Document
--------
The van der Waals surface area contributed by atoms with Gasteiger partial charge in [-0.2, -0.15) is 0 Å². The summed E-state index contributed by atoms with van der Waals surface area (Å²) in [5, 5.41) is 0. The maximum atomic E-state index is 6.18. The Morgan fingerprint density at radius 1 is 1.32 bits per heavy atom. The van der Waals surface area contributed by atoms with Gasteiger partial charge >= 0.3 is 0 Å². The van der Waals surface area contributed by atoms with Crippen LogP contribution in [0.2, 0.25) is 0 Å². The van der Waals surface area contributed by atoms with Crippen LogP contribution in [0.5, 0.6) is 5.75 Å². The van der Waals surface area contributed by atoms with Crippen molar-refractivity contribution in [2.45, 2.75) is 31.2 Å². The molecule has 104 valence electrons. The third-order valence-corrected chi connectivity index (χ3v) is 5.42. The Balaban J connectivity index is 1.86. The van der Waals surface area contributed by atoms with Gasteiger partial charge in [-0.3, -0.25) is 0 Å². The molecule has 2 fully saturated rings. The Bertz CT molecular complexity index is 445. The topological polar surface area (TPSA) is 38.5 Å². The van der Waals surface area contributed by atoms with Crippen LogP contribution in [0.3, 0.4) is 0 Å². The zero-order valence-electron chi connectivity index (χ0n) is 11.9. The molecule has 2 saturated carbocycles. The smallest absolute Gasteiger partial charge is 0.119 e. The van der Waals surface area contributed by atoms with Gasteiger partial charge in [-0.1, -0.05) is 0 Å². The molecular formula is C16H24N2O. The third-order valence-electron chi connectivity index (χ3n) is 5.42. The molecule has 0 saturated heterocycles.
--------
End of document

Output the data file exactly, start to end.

The van der Waals surface area contributed by atoms with Gasteiger partial charge in [-0.2, -0.15) is 0 Å². The summed E-state index contributed by atoms with van der Waals surface area (Å²) in [5, 5.41) is 0. The maximum atomic E-state index is 6.18. The Morgan fingerprint density at radius 1 is 1.32 bits per heavy atom. The van der Waals surface area contributed by atoms with Gasteiger partial charge >= 0.3 is 0 Å². The van der Waals surface area contributed by atoms with Crippen LogP contribution in [0.2, 0.25) is 0 Å². The van der Waals surface area contributed by atoms with Crippen LogP contribution in [0.5, 0.6) is 5.75 Å². The van der Waals surface area contributed by atoms with Crippen molar-refractivity contribution in [2.45, 2.75) is 31.2 Å². The molecule has 104 valence electrons. The third-order valence-corrected chi connectivity index (χ3v) is 5.42. The Balaban J connectivity index is 1.86. The van der Waals surface area contributed by atoms with Gasteiger partial charge in [-0.3, -0.25) is 0 Å². The molecule has 2 fully saturated rings. The Bertz CT molecular complexity index is 445. The topological polar surface area (TPSA) is 38.5 Å². The van der Waals surface area contributed by atoms with Crippen LogP contribution in [0.3, 0.4) is 0 Å². The zero-order valence-electron chi connectivity index (χ0n) is 11.9. The molecule has 2 saturated carbocycles. The smallest absolute Gasteiger partial charge is 0.119 e. The van der Waals surface area contributed by atoms with Gasteiger partial charge in [-0.1, -0.05) is 0 Å². The molecular formula is C16H24N2O. The third-order valence-electron chi connectivity index (χ3n) is 5.42. The molecule has 0 saturated heterocycles.